The website of the Health Insurance Marketplace continues to have technical problems. The phone number, 1-800-318-2596, seems to be working fine. You can also find information about health care reform and paper application forms at http://marketplace.cms.gov/. Many of the technical problems on the website are related to heavy usage. About 10 million people visited a Marketplace website on October 1, and usage continues to be heavy. Interestingly, several of the state-based Marketplaces seem to be operating much more smoothly than the federal Marketplace.
Open enrollment on the Health Insurance Marketplace lasts until March 31, 2014. No plans purchased on the Marketplace will begin actual coverage until January 1, 2014. Any plan purchased on the Marketplace before December 15 will start coverage on January 1, 2014. The “change” announced last night is simply a clarification. The penalty for not having insurance kicks in if a person goes without insurance for more than three months of a year. Last night’s announcement just clarified that if folks have purchased insurance by March 31, and keep it all year, they will not be fined even though their coverage might not begin until April 15.
The Health Insurance Marketplace has two sections, one for individuals and one for small businesses (the SHOP). While tax credits are available on both sections, they are not the same tax credits or valued the same. Some small businesses may benefit the most from the SHOP, while others may benefit the most from helping employees buy their own health insurance on the individual section of the Marketplace. It is worth it for small businesses (those wishing to help provide health insurance for their employees) to explore both the individual and the small business sections of the Health Insurance Marketplace, although a small business and its employees cannot benefit from the tax credits on both sections of the Marketplace.
A review of a website the Richmond Times-Dispatch provided shows some information about the costs of health plans in the new Marketplace. These costs are pre-subsidy. Anyone between 100 percent and 400 percent of the poverty level will get some level of subsidy. In the three major urban areas of the state, the least expensive “bronze level” plan seems to be Coventry Care plan in Richmond that costs $139 a month for a 27 year old, $238 for a 50 year old and $471 for a family, all pre-subsidy costs.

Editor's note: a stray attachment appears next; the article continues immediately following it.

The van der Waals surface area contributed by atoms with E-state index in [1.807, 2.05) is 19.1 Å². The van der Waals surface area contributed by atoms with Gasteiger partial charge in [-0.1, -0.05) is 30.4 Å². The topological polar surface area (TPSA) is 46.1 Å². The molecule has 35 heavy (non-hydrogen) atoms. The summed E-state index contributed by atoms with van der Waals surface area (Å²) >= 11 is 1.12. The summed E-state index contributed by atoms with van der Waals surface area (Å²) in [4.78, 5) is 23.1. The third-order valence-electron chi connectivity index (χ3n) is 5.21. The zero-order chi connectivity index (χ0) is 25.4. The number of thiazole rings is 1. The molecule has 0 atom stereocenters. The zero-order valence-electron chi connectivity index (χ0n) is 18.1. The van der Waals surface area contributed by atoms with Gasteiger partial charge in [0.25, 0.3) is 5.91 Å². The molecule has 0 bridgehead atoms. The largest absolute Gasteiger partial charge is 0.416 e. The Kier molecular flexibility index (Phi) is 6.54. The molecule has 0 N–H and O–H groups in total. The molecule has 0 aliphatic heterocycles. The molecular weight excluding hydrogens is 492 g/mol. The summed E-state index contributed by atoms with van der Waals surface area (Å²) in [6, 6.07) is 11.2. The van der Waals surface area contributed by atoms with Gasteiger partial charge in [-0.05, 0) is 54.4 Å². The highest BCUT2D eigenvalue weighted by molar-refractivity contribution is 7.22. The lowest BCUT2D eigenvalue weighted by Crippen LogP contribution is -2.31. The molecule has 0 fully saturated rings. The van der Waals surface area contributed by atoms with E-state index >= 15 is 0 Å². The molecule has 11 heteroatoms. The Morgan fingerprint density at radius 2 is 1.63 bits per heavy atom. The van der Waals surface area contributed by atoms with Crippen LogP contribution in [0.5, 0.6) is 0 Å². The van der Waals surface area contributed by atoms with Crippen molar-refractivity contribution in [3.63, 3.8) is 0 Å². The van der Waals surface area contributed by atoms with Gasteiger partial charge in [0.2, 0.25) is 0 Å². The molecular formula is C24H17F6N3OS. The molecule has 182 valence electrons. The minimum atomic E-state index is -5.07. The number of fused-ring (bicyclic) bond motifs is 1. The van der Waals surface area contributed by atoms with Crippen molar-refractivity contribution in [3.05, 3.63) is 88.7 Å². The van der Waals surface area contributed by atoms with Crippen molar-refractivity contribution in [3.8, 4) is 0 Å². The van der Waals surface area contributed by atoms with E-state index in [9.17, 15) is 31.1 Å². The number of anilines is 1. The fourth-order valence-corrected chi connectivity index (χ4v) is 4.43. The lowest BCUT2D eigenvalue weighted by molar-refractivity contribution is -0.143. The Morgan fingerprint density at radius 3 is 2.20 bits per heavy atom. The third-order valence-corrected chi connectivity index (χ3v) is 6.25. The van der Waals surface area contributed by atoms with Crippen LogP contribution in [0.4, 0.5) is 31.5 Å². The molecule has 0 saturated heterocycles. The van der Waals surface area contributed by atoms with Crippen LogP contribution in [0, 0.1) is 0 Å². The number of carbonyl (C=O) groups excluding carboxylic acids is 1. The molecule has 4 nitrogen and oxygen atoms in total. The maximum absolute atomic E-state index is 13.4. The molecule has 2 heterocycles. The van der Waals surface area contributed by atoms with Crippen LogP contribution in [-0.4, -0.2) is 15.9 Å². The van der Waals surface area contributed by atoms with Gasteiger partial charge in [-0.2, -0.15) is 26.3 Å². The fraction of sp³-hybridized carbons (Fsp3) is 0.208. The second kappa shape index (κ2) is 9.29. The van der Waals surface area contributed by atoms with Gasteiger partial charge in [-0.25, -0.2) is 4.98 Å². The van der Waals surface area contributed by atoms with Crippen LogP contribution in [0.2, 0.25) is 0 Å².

The website enroll-virginia.com is a great source of help in dealing with the new Health Insurance Marketplace. It has an interactive map to let you find people who can help you with the application process. 1-888-392-5132 is the statewide phone number.
Medicaid expansion is a major part of health care reform. Virginia is still discussing whether to expand Medicaid. The legislative committee set up to consider expansion (the Medicaid Innovation and Reform Commission, or MIRC) held a public hearing last week on the issue. Both in person and online comments in favor of expansion greatly outnumbered those opposed. The MIRC will meet once or twice more this year and may vote on expansion at some point. However, it is possible that the entire Virginia General Assembly will decide the issue when they meet again starting in January.
A study by the Virginia Hospital Association found that Medicaid expansion will cover close to 400,000 Virginians and create 30,000 new jobs. The study also found that the cost to Virginia of expanding Medicaid was actually less than the cost of not expanding it.
Virginia state elections will be held on Tuesday, November 5. The Governor, Lieutenant Governor, Attorney General and the entire House of Delegates will be on the ballot, as well as local elections in some areas.
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